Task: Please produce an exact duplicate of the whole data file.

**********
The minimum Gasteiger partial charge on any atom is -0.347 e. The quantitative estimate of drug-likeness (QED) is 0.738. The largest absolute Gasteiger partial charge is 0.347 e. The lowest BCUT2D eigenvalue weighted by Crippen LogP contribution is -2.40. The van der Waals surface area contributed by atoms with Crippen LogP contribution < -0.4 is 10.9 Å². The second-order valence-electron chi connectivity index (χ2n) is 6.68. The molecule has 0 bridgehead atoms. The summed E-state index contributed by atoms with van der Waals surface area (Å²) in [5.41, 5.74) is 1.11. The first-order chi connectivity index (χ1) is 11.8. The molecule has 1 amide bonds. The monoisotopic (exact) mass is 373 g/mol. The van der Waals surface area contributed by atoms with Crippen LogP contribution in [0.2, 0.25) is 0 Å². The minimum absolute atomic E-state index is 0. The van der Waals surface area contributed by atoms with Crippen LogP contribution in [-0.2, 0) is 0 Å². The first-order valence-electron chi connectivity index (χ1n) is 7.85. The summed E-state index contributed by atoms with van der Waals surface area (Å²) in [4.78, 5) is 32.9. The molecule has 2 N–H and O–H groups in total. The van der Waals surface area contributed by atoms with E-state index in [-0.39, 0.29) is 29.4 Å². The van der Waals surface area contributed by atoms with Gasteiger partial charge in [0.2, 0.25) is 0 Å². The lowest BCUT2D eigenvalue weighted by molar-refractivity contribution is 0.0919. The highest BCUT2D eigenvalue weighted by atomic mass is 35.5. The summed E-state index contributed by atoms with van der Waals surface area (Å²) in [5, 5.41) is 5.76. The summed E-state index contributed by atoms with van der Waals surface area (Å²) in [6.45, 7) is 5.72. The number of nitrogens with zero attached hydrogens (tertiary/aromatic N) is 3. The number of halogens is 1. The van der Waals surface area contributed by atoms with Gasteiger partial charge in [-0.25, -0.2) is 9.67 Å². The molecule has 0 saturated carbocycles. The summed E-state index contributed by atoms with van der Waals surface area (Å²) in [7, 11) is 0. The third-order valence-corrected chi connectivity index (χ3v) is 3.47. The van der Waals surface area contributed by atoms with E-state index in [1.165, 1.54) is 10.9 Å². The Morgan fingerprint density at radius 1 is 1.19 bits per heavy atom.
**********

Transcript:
The minimum Gasteiger partial charge on any atom is -0.347 e. The quantitative estimate of drug-likeness (QED) is 0.738. The largest absolute Gasteiger partial charge is 0.347 e. The lowest BCUT2D eigenvalue weighted by Crippen LogP contribution is -2.40. The van der Waals surface area contributed by atoms with Crippen LogP contribution < -0.4 is 10.9 Å². The second-order valence-electron chi connectivity index (χ2n) is 6.68. The molecule has 0 bridgehead atoms. The summed E-state index contributed by atoms with van der Waals surface area (Å²) in [5.41, 5.74) is 1.11. The first-order chi connectivity index (χ1) is 11.8. The molecule has 1 amide bonds. The monoisotopic (exact) mass is 373 g/mol. The van der Waals surface area contributed by atoms with Crippen LogP contribution in [0.2, 0.25) is 0 Å². The minimum absolute atomic E-state index is 0. The van der Waals surface area contributed by atoms with Crippen LogP contribution in [-0.2, 0) is 0 Å². The first-order valence-electron chi connectivity index (χ1n) is 7.85. The summed E-state index contributed by atoms with van der Waals surface area (Å²) in [4.78, 5) is 32.9. The molecule has 2 N–H and O–H groups in total. The van der Waals surface area contributed by atoms with E-state index in [-0.39, 0.29) is 29.4 Å². The van der Waals surface area contributed by atoms with Gasteiger partial charge in [0.2, 0.25) is 0 Å². The lowest BCUT2D eigenvalue weighted by molar-refractivity contribution is 0.0919. The highest BCUT2D eigenvalue weighted by atomic mass is 35.5. The summed E-state index contributed by atoms with van der Waals surface area (Å²) in [5, 5.41) is 5.76. The summed E-state index contributed by atoms with van der Waals surface area (Å²) in [6.45, 7) is 5.72. The number of nitrogens with zero attached hydrogens (tertiary/aromatic N) is 3. The number of halogens is 1. The van der Waals surface area contributed by atoms with Gasteiger partial charge in [-0.25, -0.2) is 9.67 Å². The molecule has 0 saturated carbocycles. The summed E-state index contributed by atoms with van der Waals surface area (Å²) in [7, 11) is 0. The third-order valence-corrected chi connectivity index (χ3v) is 3.47. The van der Waals surface area contributed by atoms with E-state index in [1.165, 1.54) is 10.9 Å². The Morgan fingerprint density at radius 1 is 1.19 bits per heavy atom.